Planned Impact

The main beneficiaries fall into several categories:

(i) The project will benefit staff working directly on the project or staff and students indirectly associated with it (e.g. other postdoctoral fellows, undergraduate, masters and PhD students in our group), enhancing either directly or indirectly their research and allowing them to continue, or promoting their ability to start, a successful career in science. In addition, staff working directly on the project will benefit from the additional skills learned through collaboration on the electrophysiological properties of reprogrammed cells. These skills are new to the postdoctoral scientist employed here (Dr Manuel) and their acquisition will significantly broaden her employment potential.

(ii) Academic researchers working in the field of developmental neuroscience in the UK and abroad, including those in our immediate professional circle carrying out similar research on cortical development, will benefit from the details of the new knowledge generated, the new high-throughput data deposited in publically-available databases and, possibly, a new line of transgenic mice.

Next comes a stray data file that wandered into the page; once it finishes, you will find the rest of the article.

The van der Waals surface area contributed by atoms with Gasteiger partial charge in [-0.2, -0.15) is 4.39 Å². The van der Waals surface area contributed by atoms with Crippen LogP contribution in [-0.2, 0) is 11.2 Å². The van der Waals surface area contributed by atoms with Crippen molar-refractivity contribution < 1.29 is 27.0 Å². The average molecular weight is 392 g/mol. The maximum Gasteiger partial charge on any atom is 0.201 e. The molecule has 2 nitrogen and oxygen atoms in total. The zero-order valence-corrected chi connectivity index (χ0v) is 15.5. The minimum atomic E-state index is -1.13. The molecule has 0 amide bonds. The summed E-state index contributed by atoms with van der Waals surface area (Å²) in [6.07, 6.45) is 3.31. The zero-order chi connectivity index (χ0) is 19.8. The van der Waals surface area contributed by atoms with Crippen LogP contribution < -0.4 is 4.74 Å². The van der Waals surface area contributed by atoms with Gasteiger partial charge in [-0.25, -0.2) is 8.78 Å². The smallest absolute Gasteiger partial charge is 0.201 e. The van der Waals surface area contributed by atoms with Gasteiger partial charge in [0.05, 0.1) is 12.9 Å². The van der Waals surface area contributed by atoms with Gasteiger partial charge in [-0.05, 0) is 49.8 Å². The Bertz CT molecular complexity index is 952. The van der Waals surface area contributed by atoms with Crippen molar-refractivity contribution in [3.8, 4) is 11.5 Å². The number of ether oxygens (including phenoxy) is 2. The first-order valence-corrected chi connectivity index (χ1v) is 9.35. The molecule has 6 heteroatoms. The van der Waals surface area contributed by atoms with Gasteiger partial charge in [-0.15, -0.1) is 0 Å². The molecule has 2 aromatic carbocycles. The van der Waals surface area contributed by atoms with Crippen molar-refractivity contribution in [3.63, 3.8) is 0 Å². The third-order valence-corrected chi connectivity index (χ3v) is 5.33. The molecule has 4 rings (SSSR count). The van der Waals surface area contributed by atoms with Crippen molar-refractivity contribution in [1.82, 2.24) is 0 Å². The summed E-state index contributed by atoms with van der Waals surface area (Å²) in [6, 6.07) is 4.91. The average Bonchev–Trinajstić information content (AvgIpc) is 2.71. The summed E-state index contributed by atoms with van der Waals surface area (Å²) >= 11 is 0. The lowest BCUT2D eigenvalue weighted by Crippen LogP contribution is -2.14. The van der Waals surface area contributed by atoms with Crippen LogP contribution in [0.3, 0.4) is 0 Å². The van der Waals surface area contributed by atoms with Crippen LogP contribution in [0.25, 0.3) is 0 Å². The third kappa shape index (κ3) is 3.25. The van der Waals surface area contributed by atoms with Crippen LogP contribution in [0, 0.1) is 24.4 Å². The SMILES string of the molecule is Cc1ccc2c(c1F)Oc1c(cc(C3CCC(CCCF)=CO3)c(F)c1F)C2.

(iii) Our work is also likely to benefit academic researchers working on the programming, reprogramming and plasticity of progenitors and the cells derived from them, be they neuronal or non-neuronal, for generating cells of specific types for repair of damaged tissues un humans. We shall interact regularly with Edinburgh's large group of researchers working on stem cell biology and tissue repair at the Scottish Centre for Regenerative Medicine (SCRM).

(iv) Our work on the actions of high level regulators of development such as Pax6 and Gsx2 is likely to be of great interest to groups of mathematicians, engineers, computer scientists and biologists engaged in blue skies research aimed at using lessons learned from biology to inspire new way of generating computers. We have in the past engaged, and shall continue to engage, with these groups through workshop attendance (CapoCaccia Cognitive Neuromorphic Engineering Workshop during Year 3 of the grant period).